Ratio Analysis

Accounts make little sense to Managers and people who don’t have the technical knowledge. This has resulted in the evolvement of a new stream in Accounting known as Management Accounting. 

Ratio analysis is a part of management accounting, whereby complicated accounting information can be presented in a more simplified and presentable manner for laymen in accounting to understand and absorb the information.

A statistics has little value in isolation. The statement ‘a business earned a profit of $100m’ does not make much sense unless it is related to either its sales turnover or its assets.

People who are interested in knowing financial information are known as Stakeholders.

These are

Stakeholders Who are they   Objectives


They invest capital in the business and get profits from the business


Profits, growth of the business


Employees of the business who give in their time and effort to make a business successful


Job security, job satisfaction and a satisfactory level of payment for their efforts


Employees of the business who manage a business. They lead and control the workers to achieve organisational goals


High salaries, Job security, Status and growth of the business


These are the people who buy the goods and services of the business.


Safe and reliable products, value for money, proper after sales service


Government manages the economy. The government charges a tax from the business and also monitors the working of businesses in the country


Successful businesses, employments to be created, more taxes, follow laws

The community

Community is all the people who are directly or indirectly affected by the actions of the business.


They expect more jobs, environmental protection, socially responsible products and actions of the business.


Stakeholders are interested in getting information about business, in order:

  • To compare the business performance over several financial periods. This is known as Intra-firm comparison.
  • To compare the business performance with that of other businesses within the same industry also known as Inter-firm comparison

Ratios can be broadly classified as:

Profitability ratios

These ratios measure the profit in relation to sales or capital employed.

Gross profit margin

Gross Profit Margin shows the relationship of gross profit and sales turnover.

Gross Profit Margin=
Gross Profit
X 100
Sales turnover

A lower ratio may be the result of the following factors:

  • Decrease in selling price of goods sold
  • Increase in cost of goods sold
  • Over valuation of opening stock or under valuation of closing stock

Net profit margin

It is an index of efficiency and profitability of a business.

Net Profit Margin=
Net Profit
X 100
Sales turnover

Mark up cost refers to profit expressed as a percentage of cost price.

Mark Up=
Gross Profit
X 100
Cost of goods sold

Rate of return on Capital (ROCE)

It shows the return on the investment made by the owner.

Return on Capital employed=
Net Profit
X 100

These ratios state how efficiently certain areas of the business are performing.

Stock turnover ratio

It indicates the number of times in a year the average stock can be sold off. The more times the stock is sold the more efficient the business.

Stock turnover ratio=
Cost of goods sold
Average stock at cost price

Average Stock is calculated as (Opening stock + Closing stock)/2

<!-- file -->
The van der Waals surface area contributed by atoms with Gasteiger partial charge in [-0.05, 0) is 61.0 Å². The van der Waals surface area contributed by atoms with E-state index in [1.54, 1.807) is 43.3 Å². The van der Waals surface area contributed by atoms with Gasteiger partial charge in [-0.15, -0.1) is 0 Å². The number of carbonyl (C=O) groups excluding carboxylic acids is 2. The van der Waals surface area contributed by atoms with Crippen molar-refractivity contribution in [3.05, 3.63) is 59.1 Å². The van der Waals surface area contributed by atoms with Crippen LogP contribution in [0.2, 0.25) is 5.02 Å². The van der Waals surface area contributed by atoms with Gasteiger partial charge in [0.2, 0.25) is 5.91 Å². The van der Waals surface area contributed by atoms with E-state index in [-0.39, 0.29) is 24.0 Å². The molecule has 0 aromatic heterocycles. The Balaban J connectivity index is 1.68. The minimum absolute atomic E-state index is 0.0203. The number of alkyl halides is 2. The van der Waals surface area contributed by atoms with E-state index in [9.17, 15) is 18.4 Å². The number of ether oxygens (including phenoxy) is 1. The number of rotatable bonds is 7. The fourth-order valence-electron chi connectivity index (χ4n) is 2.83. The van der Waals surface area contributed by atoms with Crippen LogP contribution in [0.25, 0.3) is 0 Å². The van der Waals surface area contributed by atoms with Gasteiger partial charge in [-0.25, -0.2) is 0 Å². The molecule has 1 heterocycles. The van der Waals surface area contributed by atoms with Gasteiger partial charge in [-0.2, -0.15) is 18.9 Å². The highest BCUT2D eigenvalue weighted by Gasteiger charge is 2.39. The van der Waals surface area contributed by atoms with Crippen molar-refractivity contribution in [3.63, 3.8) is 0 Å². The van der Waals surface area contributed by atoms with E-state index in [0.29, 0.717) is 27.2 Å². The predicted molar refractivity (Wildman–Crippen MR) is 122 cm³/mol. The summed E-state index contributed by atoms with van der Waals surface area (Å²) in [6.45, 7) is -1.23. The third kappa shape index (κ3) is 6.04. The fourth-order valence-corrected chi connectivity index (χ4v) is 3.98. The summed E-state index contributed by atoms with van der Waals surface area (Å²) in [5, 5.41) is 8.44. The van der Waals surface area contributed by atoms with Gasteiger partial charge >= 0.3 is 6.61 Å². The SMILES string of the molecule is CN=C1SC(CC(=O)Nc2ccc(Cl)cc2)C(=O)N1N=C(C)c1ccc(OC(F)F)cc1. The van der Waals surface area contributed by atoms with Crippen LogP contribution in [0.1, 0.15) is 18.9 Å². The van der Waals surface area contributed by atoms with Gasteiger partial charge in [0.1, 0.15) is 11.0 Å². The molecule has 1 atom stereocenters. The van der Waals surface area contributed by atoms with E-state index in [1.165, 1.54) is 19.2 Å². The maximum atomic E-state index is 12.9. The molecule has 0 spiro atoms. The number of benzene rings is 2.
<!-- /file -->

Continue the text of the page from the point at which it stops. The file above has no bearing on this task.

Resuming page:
Asset turnover ratio

Asset turnover is a measure of how effectively the assets are being used to generate sales. It is one of the ratios that would be considered when interpreting the results of profitability ratio analyses like ROCE.

Asset turnover ratio=
Sales turnover
Total assets-current liabilities

If the asset turnover is high than its competitors, it shows as an over investment in assets.

However, a new firm may have a higher asset turnover ratio than its competitors as the assets are newer and have a higher value. Moreover, some firms may use a lower rate of depreciation than its competitors.

In some cases, firms may purchase assets whereas its competitors firms are leasing assets.

Trade debtor collection period (Debtors days)

This ratio indicates how efficient the company is at controlling its debtors.

Debtors days=
Total Debtors
X 360
Total Sales turnover

Trade creditor payment period (Creditors Days)

This ratio indicates how the company uses short term financing to fund its activities.

Creditors days=
Total Creditors
X 360
Cost of sales

Both these ratios are useful for intra-firm comparison.

Liquidity ratios

It measures the availability of cash and other liquid assets to meet the current liabilities of the firm.

Current Ratio

The current ratio compares total current assets to total current liabilities and is intended to indicate whether there are sufficient short-term assets to meet the short-term liabilities.

Current assets: Current liabilities

The ratio when calculated may be expressed as either a ratio or 1, with current liabilities being set to 1, or as ‘number of times’, representing the relative size of the amount of total current assets compared with total current liabilities.

A ratio of 2:1 or current assets as 2 times is considered to be healthy for a business.

Acid test ratio

It is quite similar to Current ratio. The only difference in the items involved between the two ratios is that the acid test ratio or quick ratio does not include stock.

Acid Test ratio
Current assets-Stock
Current liabilities

An acid test ratio 1:1 is considered as healthy. If it is below 1 it suggest the business has insufficient liquid assets to meet their short term liabilities.


Candidates should be able to recognise the limitations of accounting statements due to such factors as:


historic cost

difficulties of definition

non-financial aspects